Federal & State Incentives

Established by The Energy Policy Act of 2005, the federal tax credit for residential energy property initially applied to solar-electric systems, solar water heating systems and fuel cells. The Energy Improvement and Extension Act of 2008 extended the tax credit to small wind-energy systems and geothermal heat pumps, effective January 1, 2008. Other key revisions included an eight-year extension of the credit to December 31, 2023; the ability to take the credit against the alternative minimum tax; and the removal of the $2,000 credit limit for solar-electric systems beginning in 2009. The credit was further enhanced in February 2009 by The American Recovery and Reinvestment Act of 2009, which removed the maximum credit amount for all eligible technologies (except fuel cells) placed in service after 2008.

A taxpayer may claim a credit of 30% of qualified expenditures for a system that serves a dwelling unit located in the United States that is owned and used as a residence by the taxpayer. Expenditures with respect to the equipment are treated as made when the installation is completed. If the installation is at a new home, the "placed in service" date is the date of occupancy by the homeowner. Expenditures include labor costs for on-site preparation, assembly or original system installation, and for piping or wiring to interconnect a system to the home. If the federal tax credit exceeds tax liability, the excess amount may be carried forward to the succeeding taxable year. The excess credit may be carried forward until 2023, but it is unclear whether the unused tax credit can be carried forward after then. The maximum allowable credit, equipment requirements and other details vary by technology, as outlined below.

 

RESIDENTIAL SOLAR ENERGY CREDIT:  ARIZONA

An individual who is an Arizona resident who is not a dependent of another taxpayer is eligible to take the solar energy credit. The solar energy credit is equal to 25 percent of the cost of the device. The maximum credit in a taxable year cannot exceed $1,000, and the cumulative solar energy credits allowed for the same residence cannot exceed $1,000. The maximum credit a taxpayer may take for all solar energy devices installed in the same residence cannot exceed $1,000 in the aggregate. 

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Solar-electric property

  • There is no maximum credit for systems placed in service after 2008.
  • Systems must be placed in service on or after January 1, 2006. On December 18, 2015, Congress extended the solar tax credit for homeowners through 2021.
  • The home served by the system does not have to be the taxpayer’s principal residence.
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Solar water-heating property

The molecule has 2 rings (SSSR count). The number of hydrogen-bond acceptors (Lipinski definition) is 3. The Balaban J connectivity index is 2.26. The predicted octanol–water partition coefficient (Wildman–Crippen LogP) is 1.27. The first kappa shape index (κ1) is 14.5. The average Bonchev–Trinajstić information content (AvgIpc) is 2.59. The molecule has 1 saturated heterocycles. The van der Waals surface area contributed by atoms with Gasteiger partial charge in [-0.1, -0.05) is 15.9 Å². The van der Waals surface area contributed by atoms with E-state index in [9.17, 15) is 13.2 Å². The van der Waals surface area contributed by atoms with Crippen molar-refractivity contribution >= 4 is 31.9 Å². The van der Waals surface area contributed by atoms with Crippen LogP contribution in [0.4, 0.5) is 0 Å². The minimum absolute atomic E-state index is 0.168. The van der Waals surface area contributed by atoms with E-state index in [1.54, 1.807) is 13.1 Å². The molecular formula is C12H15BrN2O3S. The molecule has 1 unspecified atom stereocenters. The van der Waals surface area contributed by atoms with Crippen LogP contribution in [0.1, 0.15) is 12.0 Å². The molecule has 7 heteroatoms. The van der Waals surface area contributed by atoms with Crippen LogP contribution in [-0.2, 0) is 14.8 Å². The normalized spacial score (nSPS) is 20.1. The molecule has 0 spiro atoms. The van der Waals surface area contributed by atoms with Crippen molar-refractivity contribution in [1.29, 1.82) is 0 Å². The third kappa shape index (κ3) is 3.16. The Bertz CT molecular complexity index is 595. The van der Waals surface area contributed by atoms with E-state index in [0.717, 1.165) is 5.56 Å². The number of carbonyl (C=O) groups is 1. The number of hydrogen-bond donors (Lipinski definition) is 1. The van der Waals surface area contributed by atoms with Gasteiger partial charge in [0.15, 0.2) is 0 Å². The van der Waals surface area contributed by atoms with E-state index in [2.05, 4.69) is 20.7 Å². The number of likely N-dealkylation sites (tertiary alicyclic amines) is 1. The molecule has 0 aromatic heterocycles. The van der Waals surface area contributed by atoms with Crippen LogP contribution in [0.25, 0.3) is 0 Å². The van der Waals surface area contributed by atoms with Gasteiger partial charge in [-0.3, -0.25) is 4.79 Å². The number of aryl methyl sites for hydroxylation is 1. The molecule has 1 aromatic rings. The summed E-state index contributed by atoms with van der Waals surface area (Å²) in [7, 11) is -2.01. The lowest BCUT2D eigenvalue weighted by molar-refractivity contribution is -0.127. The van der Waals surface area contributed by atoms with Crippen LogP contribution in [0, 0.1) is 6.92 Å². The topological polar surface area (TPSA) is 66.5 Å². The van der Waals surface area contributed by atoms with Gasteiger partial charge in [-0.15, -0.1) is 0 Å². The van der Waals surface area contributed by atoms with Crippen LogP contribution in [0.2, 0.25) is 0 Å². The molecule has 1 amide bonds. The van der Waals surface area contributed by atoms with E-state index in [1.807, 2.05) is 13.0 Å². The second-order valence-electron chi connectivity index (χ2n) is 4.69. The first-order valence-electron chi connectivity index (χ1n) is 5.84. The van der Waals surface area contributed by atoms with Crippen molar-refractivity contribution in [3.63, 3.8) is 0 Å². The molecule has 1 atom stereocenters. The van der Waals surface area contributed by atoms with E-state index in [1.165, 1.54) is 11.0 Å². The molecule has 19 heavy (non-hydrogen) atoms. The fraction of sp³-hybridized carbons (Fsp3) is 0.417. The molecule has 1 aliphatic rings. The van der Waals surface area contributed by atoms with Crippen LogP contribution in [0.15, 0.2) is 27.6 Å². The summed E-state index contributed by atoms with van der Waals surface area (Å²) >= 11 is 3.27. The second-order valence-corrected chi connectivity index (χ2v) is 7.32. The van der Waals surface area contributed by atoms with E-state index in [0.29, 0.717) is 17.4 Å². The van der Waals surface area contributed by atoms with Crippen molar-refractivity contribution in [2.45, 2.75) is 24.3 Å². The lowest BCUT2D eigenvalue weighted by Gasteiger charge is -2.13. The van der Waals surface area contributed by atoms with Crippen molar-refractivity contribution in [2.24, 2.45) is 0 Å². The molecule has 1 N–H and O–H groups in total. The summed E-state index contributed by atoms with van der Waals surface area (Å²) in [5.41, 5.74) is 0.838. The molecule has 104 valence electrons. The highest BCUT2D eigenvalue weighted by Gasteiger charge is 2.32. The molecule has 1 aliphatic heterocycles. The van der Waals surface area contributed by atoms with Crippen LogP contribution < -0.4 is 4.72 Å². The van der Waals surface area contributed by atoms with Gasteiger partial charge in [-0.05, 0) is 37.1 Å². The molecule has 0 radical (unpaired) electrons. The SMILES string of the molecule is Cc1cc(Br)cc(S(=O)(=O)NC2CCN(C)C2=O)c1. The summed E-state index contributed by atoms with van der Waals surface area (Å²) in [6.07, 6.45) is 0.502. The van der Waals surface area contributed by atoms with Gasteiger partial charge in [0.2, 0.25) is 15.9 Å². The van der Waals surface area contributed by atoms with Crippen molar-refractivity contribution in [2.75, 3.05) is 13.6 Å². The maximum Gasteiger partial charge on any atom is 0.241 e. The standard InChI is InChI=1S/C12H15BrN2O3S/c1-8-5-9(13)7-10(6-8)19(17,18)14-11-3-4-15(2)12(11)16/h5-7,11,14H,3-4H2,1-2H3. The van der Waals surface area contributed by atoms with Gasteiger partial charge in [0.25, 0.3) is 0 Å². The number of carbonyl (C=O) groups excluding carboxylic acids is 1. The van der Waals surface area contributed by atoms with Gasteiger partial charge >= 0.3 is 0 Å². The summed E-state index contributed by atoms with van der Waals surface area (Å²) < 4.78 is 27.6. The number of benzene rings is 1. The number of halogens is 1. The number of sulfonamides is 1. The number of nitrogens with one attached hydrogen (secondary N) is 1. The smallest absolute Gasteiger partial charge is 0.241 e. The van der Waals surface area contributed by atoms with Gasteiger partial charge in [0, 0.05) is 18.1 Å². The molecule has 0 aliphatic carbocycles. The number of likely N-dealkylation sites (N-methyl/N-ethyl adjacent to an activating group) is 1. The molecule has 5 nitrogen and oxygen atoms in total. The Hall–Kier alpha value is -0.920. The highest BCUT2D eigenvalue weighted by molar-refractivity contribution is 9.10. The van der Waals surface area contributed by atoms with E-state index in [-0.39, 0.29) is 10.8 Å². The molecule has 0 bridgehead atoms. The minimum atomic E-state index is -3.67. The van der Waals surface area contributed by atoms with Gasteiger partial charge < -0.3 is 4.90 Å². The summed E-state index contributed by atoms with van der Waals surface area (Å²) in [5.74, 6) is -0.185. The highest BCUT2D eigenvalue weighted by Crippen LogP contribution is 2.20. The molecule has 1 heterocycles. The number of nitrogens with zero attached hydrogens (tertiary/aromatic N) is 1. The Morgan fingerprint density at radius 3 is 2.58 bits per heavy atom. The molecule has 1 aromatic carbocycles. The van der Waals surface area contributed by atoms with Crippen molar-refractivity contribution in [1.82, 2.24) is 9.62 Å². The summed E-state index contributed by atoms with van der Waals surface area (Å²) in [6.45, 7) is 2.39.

• There is no maximum credit for systems placed in service after 2008.
  • Systems must be placed in service on or after January 1, 2006. On December 18, 2015, Congress extended the solar tax credit for homeowners through 2021.
  • Equipment must be certified for performance by the Solar Rating Certification Corporation (SRCC) or a comparable entity endorsed by the government of the state in which the property is installed.
  • At least half the energy used to heat the dwelling's water must be from solar in order for the solar water-heating property expenditures to be eligible.
  • The tax credit does not apply to solar water-heating property for swimming pools or hot tubs.
  • The home served by the system does not have to be the taxpayer’s principal residence.

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Small wind-energy property

  • There is no maximum credit for systems placed in service after 2008.
  • Systems must be placed in service on or after January 1, 2008. On December 18, 2015, Congress extended the solar tax credit for homeowners through 2021.
  • The home served by the system does not have to be the taxpayer’s principal residence.
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Geothermal heat pumps

  • There is no maximum credit for systems placed in service after 2008.
  • Systems must be placed in service on or after January 1, 2008. On December 18, 2015, Congress extended the solar tax credit for homeowners through 2021.
  • The geothermal heat pump must meet federal Energy Star criteria.
  • The home served by the system does not have to be the taxpayer’s principal residence.

Significantly, The American Recovery and Reinvestment Act of 2009 repealed a previous limitation on the use of the credit for eligible projects also supported by "subsidized energy financing." For projects placed in service after December 31, 2008, this limitation no longer applies.

U.S. Department of Energy - Current tax credits, rebates and savings for Arizona, click, here.

Database of State Incentives for Renewable Energy (DSIRE) - Current policies and incentives for Arizona, click here.

We recommend speaking with your tax advisor to see how you may benefit from current Federal and State incentives.

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